Stephanie Rojas: Getting to know Blackwell’s Oxford

Blackwell'sWalking down the stairs to the basement level of Blackwell’s Oxford, I did not immediately notice the cavernous room I had entered. As Sales Manager David Kelly described the history of the store to PUP Publicist Katie Lewis and me, I was engrossed in taking notes on my phone for a potential blog post. Typing as I walked, I finally looked up just as David was telling us that there is a total of three miles of shelving crammed into that one floor of the multi-level store!   

This year, I was privileged to have the opportunity to travel to the UK to attend the London Book Fair and to visit the Princeton University Press office in Woodstock, Oxfordshire in my role as Marketing & Social Media Associate. Thanks to my colleague Katie, I was excited to also be able to take a tour of Blackwell’s, PUP’s largest UK account, while I was in the area. Blackwell’s flagship location was not always as physically arresting as it is today. Opening its doors in 1879, the bookshop was about the size of a decent walk-in closet. Standing in the space, I imagined books piled high, partially blocking out the sunlight from the front windows, with floorboards creaking beneath my feet. The Blackwell family’s aim was to open a book store that catered not only to the many students who make their temporary home in and around Oxford, but also to the town residents. Today, that original space serves as an inviting entryway to rooms lined floor to ceiling with books. 

Blackwell's

The Atlas of Ancient Rome by Andrea Carandini. It’s always exciting to see a PUP book out in the wild!

Blackwell’s has an excellent reputation for stocking academic books; indeed, it is part of the philosophy of the store to stock every important book within a given field—rather than the one or two that might be bestsellers—because it is vital for readers to have access to the selection of different viewpoints and ideas. Blackwell’s is able to maintain that standard due to their online presence; in fact, they were the first bookshop to sell online (even though they readily admit that it was not executed as well as it could have been—they have come a long way in the intervening years!). But I was surprised to learn that Blackwell’s is also a leader in fiction—their sales in fiction have actually grown at double the rate of the industry for the past four years.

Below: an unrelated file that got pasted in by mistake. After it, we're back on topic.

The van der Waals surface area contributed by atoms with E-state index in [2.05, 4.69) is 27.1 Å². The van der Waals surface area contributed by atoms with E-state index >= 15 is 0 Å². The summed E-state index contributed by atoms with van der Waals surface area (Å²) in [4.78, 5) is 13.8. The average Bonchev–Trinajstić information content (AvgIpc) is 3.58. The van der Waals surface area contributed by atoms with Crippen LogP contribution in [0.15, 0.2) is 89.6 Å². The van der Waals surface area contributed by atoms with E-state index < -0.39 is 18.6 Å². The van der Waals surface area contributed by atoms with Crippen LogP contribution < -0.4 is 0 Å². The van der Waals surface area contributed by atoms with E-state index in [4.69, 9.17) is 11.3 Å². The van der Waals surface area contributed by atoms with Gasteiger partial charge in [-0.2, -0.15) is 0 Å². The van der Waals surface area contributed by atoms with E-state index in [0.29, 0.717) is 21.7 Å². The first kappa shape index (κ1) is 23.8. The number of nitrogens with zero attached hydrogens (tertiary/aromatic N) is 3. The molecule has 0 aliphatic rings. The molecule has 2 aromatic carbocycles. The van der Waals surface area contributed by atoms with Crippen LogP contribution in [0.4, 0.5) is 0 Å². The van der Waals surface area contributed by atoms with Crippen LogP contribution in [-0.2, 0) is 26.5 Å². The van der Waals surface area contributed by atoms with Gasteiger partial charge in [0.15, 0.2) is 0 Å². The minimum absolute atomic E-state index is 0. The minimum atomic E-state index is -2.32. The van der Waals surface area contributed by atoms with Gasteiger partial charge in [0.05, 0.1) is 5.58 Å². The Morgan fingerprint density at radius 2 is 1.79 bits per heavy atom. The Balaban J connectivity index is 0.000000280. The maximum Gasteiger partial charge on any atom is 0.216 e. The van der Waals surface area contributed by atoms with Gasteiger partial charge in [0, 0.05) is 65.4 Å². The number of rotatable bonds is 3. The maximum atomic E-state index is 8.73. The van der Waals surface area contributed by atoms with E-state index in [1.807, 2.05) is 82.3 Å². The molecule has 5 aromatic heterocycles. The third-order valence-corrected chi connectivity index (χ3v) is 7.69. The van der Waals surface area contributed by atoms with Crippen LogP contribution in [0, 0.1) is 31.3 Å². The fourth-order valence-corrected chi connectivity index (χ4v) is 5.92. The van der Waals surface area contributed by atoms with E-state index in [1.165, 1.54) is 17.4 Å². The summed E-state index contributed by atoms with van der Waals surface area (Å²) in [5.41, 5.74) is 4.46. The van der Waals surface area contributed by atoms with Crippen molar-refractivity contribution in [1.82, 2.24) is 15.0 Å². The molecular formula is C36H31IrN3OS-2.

Blackwell’s is more than a bookstore; it is also a community hub. When I was there, they were in the middle of a sold out run of Dracula put on by Creation Theatre. They host an event nearly every Saturday, including a monthly series called Philosophy in the Bookshop in collaboration with British  philosopher and host of the Philosophy Bytes podcast Nigel Warburton. It seemed to me that there is always something interesting going on. 

My trip to Blackwell’s was certainly a highlight in a great week in the UK, and I hope I have the opportunity to visit again!

Katherine Freese, author of “The Cosmic Cocktail,” at the Royal Astronomical Society

Freese RAS talk

Katherine Freese speaking at the Royal Astronomical Society

Only 5 percent of all matter and energy in the cosmos (think plants, animals, planets, the air we breathe) is made up of ordinary atoms. The rest is known as dark matter—it cannot be seen with telescopes, and its precise identity remains unknown. The Cosmic Cocktail is the inside story of the epic quest to identify dark matter and learn what the universe is made of, told by one of today’s foremost pioneers in the study of dark matter, acclaimed theoretical physicist Katherine Freese. Neil deGrasse Tyson calls the book “a gripping first person account of her life as a cosmologist…Part memoir, part tutorial, part social commentary.” It’s the perfect detective story for science geeks.

Freese post-talk

Post-event drinks at the Royal Astronomical Society

This week, Katherine Freese is in the UK talking about her research and the book. On April 8, she gave a talk at the Royal Astronomical Society and then recorded The Forum on the BBC World Service, which was presented by science journalist Quentin Cooper and will be broadcast and available to listen to online later this month.

Freese and Quinton Cooper

Freese and Quentin Cooper

Don’t miss Freese’s upcoming speaking engagements: On April 15th, Freese and PUP author Jacqueline Mitton will be participating in Edinburgh International Science Festival and on April 16th Freese will be speaking at Blackwell’s in Oxford. Freese will be a guest on BBC Radio 4’s Woman’s Hour on April 17th. On May 26th, she will be speaking at Hay Festival, a philosophy and music festival in Hay-on-Wye, (one of the biggest literary festivals in the UK, which was described by Bill Clinton in 2001 as “The Woodstock of the mind”).

Freese recording The Forum at BBC

Freese recording at BBC Broadcasting House